Born Yesterday (1950)
"Born Yesterday" by Yojimbo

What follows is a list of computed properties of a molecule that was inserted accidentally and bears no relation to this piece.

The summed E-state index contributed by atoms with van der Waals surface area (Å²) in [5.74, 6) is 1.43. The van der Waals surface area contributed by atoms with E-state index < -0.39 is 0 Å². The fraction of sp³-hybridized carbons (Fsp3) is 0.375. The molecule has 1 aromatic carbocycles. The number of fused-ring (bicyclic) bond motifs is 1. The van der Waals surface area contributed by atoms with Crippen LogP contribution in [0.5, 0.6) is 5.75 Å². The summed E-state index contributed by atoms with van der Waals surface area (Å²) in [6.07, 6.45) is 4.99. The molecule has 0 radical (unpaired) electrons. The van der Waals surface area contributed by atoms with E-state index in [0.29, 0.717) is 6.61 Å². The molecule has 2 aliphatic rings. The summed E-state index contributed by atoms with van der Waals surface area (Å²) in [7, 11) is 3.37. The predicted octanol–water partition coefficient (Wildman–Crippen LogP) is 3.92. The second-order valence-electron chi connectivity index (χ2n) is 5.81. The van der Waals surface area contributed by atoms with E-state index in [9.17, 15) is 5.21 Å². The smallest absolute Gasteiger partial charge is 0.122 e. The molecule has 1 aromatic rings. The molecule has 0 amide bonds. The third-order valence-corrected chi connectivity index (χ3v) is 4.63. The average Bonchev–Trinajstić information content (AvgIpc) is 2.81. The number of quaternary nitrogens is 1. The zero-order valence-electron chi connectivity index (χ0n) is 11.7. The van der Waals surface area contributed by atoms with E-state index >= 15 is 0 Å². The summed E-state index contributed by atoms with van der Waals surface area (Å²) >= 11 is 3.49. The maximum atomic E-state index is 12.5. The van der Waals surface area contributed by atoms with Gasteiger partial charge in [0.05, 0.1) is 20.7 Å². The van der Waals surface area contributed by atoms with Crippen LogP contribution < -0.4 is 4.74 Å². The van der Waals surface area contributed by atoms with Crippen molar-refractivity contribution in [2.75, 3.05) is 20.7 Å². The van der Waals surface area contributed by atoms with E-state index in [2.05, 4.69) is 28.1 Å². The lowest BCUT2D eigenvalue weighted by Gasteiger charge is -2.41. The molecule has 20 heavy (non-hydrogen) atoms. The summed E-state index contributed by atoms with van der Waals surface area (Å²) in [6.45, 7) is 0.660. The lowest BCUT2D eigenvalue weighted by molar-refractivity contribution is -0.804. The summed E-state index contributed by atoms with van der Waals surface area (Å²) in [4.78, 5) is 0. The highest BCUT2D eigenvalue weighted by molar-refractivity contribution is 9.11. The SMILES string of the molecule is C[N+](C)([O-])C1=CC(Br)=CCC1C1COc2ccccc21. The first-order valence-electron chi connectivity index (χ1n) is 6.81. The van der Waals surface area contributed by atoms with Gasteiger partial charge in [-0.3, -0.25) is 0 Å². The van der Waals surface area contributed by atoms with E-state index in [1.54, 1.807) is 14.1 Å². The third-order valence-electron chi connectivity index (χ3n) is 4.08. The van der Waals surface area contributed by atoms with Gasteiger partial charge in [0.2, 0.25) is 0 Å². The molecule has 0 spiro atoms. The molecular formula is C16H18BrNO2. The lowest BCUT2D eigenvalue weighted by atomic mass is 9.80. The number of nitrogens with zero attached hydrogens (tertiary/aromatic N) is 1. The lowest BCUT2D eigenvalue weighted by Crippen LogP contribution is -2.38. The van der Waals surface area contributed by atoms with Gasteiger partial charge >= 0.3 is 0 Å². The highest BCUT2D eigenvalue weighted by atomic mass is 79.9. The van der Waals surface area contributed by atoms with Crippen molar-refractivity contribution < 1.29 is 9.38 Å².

Another fantastic romantic comedy from the golden age, Born Yesterday is actually rather more sophisticated than most, as it involves social satire and political commentary as well. The sparkling dialogue and seamless direction by George Cukor (the gin rummy scene is comedy gold) is complimented by wonderfully realised characters from Judy Holliday's endearingly child-like rough diamond to William Holden's upstanding scholar who takes her under his wing. It's essentially Pygmalion relocated to contemporary Washington, and the themes still ring true today. My favourite line was "Democratic, you know what that means don't you?" "Yeah, not Republican!" There's a political allegory going on as well, Broderick Crawford's bullying businessman representing selfish corporate interest, either buying off or subjugating those around him by keeping them ignorant of his double dealing. It also works as a charming romance, Holden and Holliday having real chemistry together. Unfortunately it was the subject of a typically charmless remake starring Melanie Griffith that's best forgotten.